Glossary of terms about the U.S. government

Get definitions of unfamiliar words about the presidency and branches of government.

Annexation: To formally declare a piece of land for a different country, without a treaty or money from a sale

Acquit: To set free from a criminal charge

Bill: A proposed law given to Congress for debate

Checks and balances: A system to ensure that no one branch of government becomes too powerful

Constitution: A document that defines the beliefs and laws of a country

Continental Congress: The assembly of delegates from the 13 colonies who met before, during, and in the years immediately following the Revolutionary War for independence from Britain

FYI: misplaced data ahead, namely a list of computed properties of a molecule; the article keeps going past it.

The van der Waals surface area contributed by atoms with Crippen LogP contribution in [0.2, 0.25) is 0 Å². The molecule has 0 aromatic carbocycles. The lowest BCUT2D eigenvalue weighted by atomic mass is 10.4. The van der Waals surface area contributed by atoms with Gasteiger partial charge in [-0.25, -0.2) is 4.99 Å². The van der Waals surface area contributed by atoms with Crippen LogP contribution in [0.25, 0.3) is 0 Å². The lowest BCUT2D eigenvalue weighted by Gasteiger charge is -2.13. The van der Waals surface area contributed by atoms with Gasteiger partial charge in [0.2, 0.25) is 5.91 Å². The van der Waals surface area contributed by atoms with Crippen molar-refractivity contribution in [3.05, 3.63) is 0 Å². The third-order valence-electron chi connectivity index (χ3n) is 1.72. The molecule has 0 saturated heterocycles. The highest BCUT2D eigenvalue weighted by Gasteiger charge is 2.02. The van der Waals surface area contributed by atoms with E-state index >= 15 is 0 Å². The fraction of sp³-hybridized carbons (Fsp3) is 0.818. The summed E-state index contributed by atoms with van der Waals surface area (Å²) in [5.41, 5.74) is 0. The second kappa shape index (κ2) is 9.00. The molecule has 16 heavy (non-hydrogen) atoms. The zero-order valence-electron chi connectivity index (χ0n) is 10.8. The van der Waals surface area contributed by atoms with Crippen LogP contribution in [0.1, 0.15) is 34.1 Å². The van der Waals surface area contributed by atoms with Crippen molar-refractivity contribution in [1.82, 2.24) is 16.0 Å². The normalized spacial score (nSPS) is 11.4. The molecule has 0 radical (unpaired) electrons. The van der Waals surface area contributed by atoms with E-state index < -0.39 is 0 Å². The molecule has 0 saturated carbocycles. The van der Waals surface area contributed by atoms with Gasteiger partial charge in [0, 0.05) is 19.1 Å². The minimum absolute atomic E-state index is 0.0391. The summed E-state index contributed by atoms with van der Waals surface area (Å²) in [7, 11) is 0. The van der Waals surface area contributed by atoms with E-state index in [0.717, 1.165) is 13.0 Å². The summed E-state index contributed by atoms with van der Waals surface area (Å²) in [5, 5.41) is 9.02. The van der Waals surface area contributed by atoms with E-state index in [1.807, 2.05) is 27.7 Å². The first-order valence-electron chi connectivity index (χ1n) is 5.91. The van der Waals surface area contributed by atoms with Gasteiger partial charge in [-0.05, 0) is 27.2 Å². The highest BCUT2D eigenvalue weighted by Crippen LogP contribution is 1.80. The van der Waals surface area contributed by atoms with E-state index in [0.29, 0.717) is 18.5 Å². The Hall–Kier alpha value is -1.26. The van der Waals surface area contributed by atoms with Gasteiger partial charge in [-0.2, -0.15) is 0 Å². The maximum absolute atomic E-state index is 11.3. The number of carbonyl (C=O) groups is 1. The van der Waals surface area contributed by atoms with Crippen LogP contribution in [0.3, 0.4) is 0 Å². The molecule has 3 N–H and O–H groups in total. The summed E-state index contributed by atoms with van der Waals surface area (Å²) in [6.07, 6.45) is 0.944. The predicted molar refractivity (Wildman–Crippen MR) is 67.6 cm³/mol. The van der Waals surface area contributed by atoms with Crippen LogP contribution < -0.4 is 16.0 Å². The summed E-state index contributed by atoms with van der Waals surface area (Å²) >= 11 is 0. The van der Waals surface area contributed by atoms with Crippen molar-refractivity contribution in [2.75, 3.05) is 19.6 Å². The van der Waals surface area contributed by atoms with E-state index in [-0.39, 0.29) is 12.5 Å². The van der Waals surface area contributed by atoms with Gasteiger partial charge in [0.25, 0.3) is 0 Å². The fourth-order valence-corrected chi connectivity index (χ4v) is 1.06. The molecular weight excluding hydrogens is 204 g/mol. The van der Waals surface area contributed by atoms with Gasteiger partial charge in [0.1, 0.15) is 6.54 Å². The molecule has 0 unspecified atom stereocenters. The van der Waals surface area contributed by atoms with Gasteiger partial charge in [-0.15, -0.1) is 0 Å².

Draft: A requirement of military service for young men

Electoral College: The process by which the country elects its president

Executive order: The implied power of the president (not in the Constitution) to give an order with the legal status of a law

Impeach: To charge the president with a crime

Inauguration: The swearing in of a new president who promises to do his or her best for the country, based on the U.S. Constitution

Income tax: A yearly charge based on a person’s salary

Pardon: To officially forgive someone for a crime

Treaty: A formal agreement between nations

Veto: A presidential power used to stop a bill from becoming a law

From the Nat Geo Kids book Weird But True Know-It-All: U.S. Presidents by Brianna Dumont, revised for digital by Laura Goertzel